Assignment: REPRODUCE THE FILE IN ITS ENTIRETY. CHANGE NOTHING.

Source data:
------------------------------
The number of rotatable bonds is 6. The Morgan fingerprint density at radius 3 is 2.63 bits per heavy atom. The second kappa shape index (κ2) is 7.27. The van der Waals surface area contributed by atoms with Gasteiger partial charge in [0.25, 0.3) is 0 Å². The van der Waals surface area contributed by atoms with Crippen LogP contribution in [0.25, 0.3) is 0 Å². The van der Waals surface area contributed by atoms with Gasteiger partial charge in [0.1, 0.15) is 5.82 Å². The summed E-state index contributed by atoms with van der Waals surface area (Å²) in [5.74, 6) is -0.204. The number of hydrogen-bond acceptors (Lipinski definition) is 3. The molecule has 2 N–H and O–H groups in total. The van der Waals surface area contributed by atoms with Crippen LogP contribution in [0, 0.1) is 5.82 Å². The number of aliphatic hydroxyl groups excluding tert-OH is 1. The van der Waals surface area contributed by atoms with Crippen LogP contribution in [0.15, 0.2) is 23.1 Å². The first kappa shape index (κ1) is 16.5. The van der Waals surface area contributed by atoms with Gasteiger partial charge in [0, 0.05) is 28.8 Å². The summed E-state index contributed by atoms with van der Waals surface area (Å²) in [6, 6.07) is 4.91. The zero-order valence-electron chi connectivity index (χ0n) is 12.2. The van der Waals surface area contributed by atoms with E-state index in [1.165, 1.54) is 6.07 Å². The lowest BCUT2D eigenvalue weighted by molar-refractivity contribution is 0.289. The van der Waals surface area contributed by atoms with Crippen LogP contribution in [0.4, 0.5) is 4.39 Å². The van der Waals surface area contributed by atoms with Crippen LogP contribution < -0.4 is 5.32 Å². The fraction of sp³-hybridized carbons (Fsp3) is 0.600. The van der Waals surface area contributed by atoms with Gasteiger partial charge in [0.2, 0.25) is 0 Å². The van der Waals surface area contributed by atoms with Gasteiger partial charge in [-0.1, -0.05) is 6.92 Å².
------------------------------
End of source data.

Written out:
The number of rotatable bonds is 6. The Morgan fingerprint density at radius 3 is 2.63 bits per heavy atom. The second kappa shape index (κ2) is 7.27. The van der Waals surface area contributed by atoms with Gasteiger partial charge in [0.25, 0.3) is 0 Å². The van der Waals surface area contributed by atoms with Crippen LogP contribution in [0.25, 0.3) is 0 Å². The van der Waals surface area contributed by atoms with Gasteiger partial charge in [0.1, 0.15) is 5.82 Å². The summed E-state index contributed by atoms with van der Waals surface area (Å²) in [5.74, 6) is -0.204. The number of hydrogen-bond acceptors (Lipinski definition) is 3. The molecule has 2 N–H and O–H groups in total. The van der Waals surface area contributed by atoms with Crippen LogP contribution in [0, 0.1) is 5.82 Å². The number of aliphatic hydroxyl groups excluding tert-OH is 1. The van der Waals surface area contributed by atoms with Crippen LogP contribution in [0.15, 0.2) is 23.1 Å². The first kappa shape index (κ1) is 16.5. The van der Waals surface area contributed by atoms with Gasteiger partial charge in [0, 0.05) is 28.8 Å². The summed E-state index contributed by atoms with van der Waals surface area (Å²) in [6, 6.07) is 4.91. The zero-order valence-electron chi connectivity index (χ0n) is 12.2. The van der Waals surface area contributed by atoms with E-state index in [1.165, 1.54) is 6.07 Å². The lowest BCUT2D eigenvalue weighted by molar-refractivity contribution is 0.289. The van der Waals surface area contributed by atoms with Crippen LogP contribution in [0.4, 0.5) is 4.39 Å². The van der Waals surface area contributed by atoms with Crippen LogP contribution < -0.4 is 5.32 Å². The fraction of sp³-hybridized carbons (Fsp3) is 0.600. The van der Waals surface area contributed by atoms with Gasteiger partial charge in [0.2, 0.25) is 0 Å². The van der Waals surface area contributed by atoms with Gasteiger partial charge in [-0.1, -0.05) is 6.92 Å².